The big question mark is Walker, who has looked bad since the break. He has thrown 32 more innings this year than he has thrown in the past three seasons combined, so fatigue is likely a factor. He could probably use some rest given the extra workload, but he will not be afforded the opportunity given the state of the rotation. As such, the Mets will have to hope Walker can figure things out and get back to the pitcher who posted a 2.50 ERA in the first half, and not the one who has an unsightly 15.43 ERA post-All Star game.

Williams, whom the club picked up from Chicago, will largely take over the role left over by the injured Joey Lucchesi as the team’s Triple-A depth starter. It was reported by Mike Puma that the Mets valued the fact that Williams had an option, so he will likely stay in Syracuse until a vacancy arises. While his numbers this year aren’t good, he does present the team with a better option than going back to the likes of Jerad Eickhoff for one-off outings. Lastly, the team expects Noah Syndergaard back some time in September but again, anything you get from Syndergaard is gravy and should not be counted upon. David Peterson is unlikely to return this year and, if he does, it probably would not be until later in September, far beyond when he would be able to help this club.

In terms of the bullpen, the Mets did not make any additions to help out their relievers, which was a failure on the part of the front office. A lot of relievers switched hands, many for relatively reasonable prices, and the Mets should have made a bigger push to inject some new life into their bullpen. In any event, the group the team is rolling with now will likely be the one holding down the fort through September. The team’s pen has posted a 4.26 ERA over the month of July, and a 4.02 ERA overall this season heading into tonight’s game.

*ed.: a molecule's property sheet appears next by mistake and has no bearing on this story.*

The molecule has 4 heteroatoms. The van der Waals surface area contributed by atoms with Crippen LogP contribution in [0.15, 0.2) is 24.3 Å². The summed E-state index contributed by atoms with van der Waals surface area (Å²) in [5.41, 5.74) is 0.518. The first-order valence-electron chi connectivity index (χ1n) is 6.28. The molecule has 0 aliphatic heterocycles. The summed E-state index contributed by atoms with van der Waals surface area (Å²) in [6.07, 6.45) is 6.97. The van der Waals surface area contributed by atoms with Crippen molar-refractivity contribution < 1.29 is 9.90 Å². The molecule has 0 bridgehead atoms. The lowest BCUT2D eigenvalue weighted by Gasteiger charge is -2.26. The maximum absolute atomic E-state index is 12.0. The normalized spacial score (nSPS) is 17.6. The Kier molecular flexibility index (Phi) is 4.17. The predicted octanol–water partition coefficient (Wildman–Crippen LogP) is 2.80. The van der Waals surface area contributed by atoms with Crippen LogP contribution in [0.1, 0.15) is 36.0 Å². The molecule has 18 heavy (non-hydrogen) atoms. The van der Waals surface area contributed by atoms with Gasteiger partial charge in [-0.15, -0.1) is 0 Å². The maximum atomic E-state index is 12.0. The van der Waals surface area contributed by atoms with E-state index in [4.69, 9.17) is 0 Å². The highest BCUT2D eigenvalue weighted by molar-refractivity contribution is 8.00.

The bullpen is, rather neatly, split into two pretty distinct factions. There are the pitchers Luis Rojas turns to in a close game or when his team is ahead by a slim margin, and the guys he turns to when his team is either ahead by a lot or behind. On the former, there’s closer Edwin Díaz, followed by Seth Lugo, Trevor May, Jeurys Familia, Miguel Castro, and Aaron Loup. On the latter, there’s Anthony Banda, Drew Smith, and Yennsy Díaz. On the 40-man roster, the team has Geoff Hartlief down in Triple-A, who falls pretty firmly into the latter category.

On the injury front, there isn’t a lot of help coming for New York. Stephen Nogosek is on the 10-day IL, though he would fit more into the latter group of pitchers used when the team is ahead by a lot or behind. There has not been any update on Robert Gsellman’s progress as he recovers from his injury, and the same goes for Sean Reid-Foley. Both right-handers are on the 60-day IL.

For better or worse, this is the group of pitchers the Mets will go with for the foreseeable future, at least through the month of August. A lot will depend on Carrasco’s performance post-injury, and how Walker adjusts in the second half. This core could conceivably help keep the team afloat en route to an NL East title, and there is still a lot of talent here if they pitch to their career norms. While it would have been nice to see the Mets add more to shore things up on the pitching front, they still have a good group going forward.